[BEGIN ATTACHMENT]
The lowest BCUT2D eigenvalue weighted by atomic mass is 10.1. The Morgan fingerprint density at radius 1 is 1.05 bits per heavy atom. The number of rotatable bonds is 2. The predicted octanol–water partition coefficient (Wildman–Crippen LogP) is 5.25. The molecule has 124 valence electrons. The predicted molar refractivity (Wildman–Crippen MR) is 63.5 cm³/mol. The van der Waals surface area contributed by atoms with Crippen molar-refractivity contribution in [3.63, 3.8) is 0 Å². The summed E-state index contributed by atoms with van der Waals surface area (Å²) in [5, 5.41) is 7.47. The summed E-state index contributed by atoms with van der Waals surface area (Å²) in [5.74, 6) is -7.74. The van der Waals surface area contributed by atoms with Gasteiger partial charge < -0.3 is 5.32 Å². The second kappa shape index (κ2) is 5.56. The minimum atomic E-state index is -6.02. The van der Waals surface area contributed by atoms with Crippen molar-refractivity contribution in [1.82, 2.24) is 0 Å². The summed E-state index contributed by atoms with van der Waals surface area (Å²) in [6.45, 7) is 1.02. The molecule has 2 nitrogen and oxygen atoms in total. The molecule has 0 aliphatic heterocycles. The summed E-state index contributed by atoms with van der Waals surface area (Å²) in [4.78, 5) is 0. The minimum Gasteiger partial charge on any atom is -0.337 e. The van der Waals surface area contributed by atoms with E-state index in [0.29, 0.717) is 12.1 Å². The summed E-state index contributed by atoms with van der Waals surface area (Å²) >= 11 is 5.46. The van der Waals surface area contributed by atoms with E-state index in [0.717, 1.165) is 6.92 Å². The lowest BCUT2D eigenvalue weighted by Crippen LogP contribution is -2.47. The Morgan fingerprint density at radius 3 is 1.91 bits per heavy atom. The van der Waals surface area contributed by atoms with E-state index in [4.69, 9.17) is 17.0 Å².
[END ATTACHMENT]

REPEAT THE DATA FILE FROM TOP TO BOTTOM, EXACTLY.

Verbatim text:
The lowest BCUT2D eigenvalue weighted by atomic mass is 10.1. The Morgan fingerprint density at radius 1 is 1.05 bits per heavy atom. The number of rotatable bonds is 2. The predicted octanol–water partition coefficient (Wildman–Crippen LogP) is 5.25. The molecule has 124 valence electrons. The predicted molar refractivity (Wildman–Crippen MR) is 63.5 cm³/mol. The van der Waals surface area contributed by atoms with Crippen molar-refractivity contribution in [3.63, 3.8) is 0 Å². The summed E-state index contributed by atoms with van der Waals surface area (Å²) in [5, 5.41) is 7.47. The summed E-state index contributed by atoms with van der Waals surface area (Å²) in [5.74, 6) is -7.74. The van der Waals surface area contributed by atoms with Gasteiger partial charge < -0.3 is 5.32 Å². The second kappa shape index (κ2) is 5.56. The minimum atomic E-state index is -6.02. The van der Waals surface area contributed by atoms with Crippen molar-refractivity contribution in [1.82, 2.24) is 0 Å². The summed E-state index contributed by atoms with van der Waals surface area (Å²) in [6.45, 7) is 1.02. The molecule has 2 nitrogen and oxygen atoms in total. The molecule has 0 aliphatic heterocycles. The summed E-state index contributed by atoms with van der Waals surface area (Å²) in [4.78, 5) is 0. The minimum Gasteiger partial charge on any atom is -0.337 e. The van der Waals surface area contributed by atoms with E-state index in [0.29, 0.717) is 12.1 Å². The summed E-state index contributed by atoms with van der Waals surface area (Å²) >= 11 is 5.46. The van der Waals surface area contributed by atoms with E-state index in [0.717, 1.165) is 6.92 Å². The lowest BCUT2D eigenvalue weighted by Crippen LogP contribution is -2.47. The Morgan fingerprint density at radius 3 is 1.91 bits per heavy atom. The van der Waals surface area contributed by atoms with E-state index in [4.69, 9.17) is 17.0 Å².